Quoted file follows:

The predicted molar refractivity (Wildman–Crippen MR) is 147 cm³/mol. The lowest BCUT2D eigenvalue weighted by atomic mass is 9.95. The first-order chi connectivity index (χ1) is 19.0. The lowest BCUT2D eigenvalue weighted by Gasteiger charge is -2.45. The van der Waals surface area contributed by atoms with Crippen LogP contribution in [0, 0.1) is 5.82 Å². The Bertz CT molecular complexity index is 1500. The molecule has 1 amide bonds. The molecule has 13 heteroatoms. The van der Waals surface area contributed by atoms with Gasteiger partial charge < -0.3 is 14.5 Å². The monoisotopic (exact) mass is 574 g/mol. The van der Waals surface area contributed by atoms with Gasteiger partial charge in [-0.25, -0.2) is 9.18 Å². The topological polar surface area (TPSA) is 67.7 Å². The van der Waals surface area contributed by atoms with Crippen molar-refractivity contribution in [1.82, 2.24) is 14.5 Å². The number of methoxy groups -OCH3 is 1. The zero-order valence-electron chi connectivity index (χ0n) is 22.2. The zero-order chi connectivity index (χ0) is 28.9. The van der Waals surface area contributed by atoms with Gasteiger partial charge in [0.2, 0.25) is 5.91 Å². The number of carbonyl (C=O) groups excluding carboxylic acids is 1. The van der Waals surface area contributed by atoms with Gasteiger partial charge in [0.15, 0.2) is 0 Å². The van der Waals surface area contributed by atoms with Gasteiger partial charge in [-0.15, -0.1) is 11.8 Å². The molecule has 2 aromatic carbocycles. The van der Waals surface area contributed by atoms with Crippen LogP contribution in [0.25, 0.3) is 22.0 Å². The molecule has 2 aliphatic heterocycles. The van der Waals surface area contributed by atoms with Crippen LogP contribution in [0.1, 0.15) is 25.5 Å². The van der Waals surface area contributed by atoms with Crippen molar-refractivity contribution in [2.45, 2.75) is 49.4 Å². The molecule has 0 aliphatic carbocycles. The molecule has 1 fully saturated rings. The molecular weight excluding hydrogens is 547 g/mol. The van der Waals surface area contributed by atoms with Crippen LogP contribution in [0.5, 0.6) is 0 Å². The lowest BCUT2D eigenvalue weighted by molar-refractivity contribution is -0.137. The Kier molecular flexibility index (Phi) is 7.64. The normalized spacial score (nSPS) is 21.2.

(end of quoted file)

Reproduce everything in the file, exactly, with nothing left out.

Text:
The predicted molar refractivity (Wildman–Crippen MR) is 147 cm³/mol. The lowest BCUT2D eigenvalue weighted by atomic mass is 9.95. The first-order chi connectivity index (χ1) is 19.0. The lowest BCUT2D eigenvalue weighted by Gasteiger charge is -2.45. The van der Waals surface area contributed by atoms with Crippen LogP contribution in [0, 0.1) is 5.82 Å². The Bertz CT molecular complexity index is 1500. The molecule has 1 amide bonds. The molecule has 13 heteroatoms. The van der Waals surface area contributed by atoms with Gasteiger partial charge < -0.3 is 14.5 Å². The monoisotopic (exact) mass is 574 g/mol. The van der Waals surface area contributed by atoms with Gasteiger partial charge in [-0.25, -0.2) is 9.18 Å². The topological polar surface area (TPSA) is 67.7 Å². The van der Waals surface area contributed by atoms with Crippen molar-refractivity contribution in [1.82, 2.24) is 14.5 Å². The number of methoxy groups -OCH3 is 1. The zero-order valence-electron chi connectivity index (χ0n) is 22.2. The zero-order chi connectivity index (χ0) is 28.9. The van der Waals surface area contributed by atoms with Gasteiger partial charge in [0.2, 0.25) is 5.91 Å². The number of carbonyl (C=O) groups excluding carboxylic acids is 1. The van der Waals surface area contributed by atoms with Gasteiger partial charge in [0.15, 0.2) is 0 Å². The van der Waals surface area contributed by atoms with Gasteiger partial charge in [-0.15, -0.1) is 11.8 Å². The molecule has 2 aromatic carbocycles. The van der Waals surface area contributed by atoms with Crippen LogP contribution in [0.25, 0.3) is 22.0 Å². The molecule has 2 aliphatic heterocycles. The van der Waals surface area contributed by atoms with Crippen LogP contribution in [0.1, 0.15) is 25.5 Å². The van der Waals surface area contributed by atoms with Crippen molar-refractivity contribution in [2.45, 2.75) is 49.4 Å². The molecule has 0 aliphatic carbocycles. The molecule has 1 fully saturated rings. The molecular weight excluding hydrogens is 547 g/mol. The van der Waals surface area contributed by atoms with Crippen LogP contribution in [0.5, 0.6) is 0 Å². The lowest BCUT2D eigenvalue weighted by molar-refractivity contribution is -0.137. The Kier molecular flexibility index (Phi) is 7.64. The normalized spacial score (nSPS) is 21.2.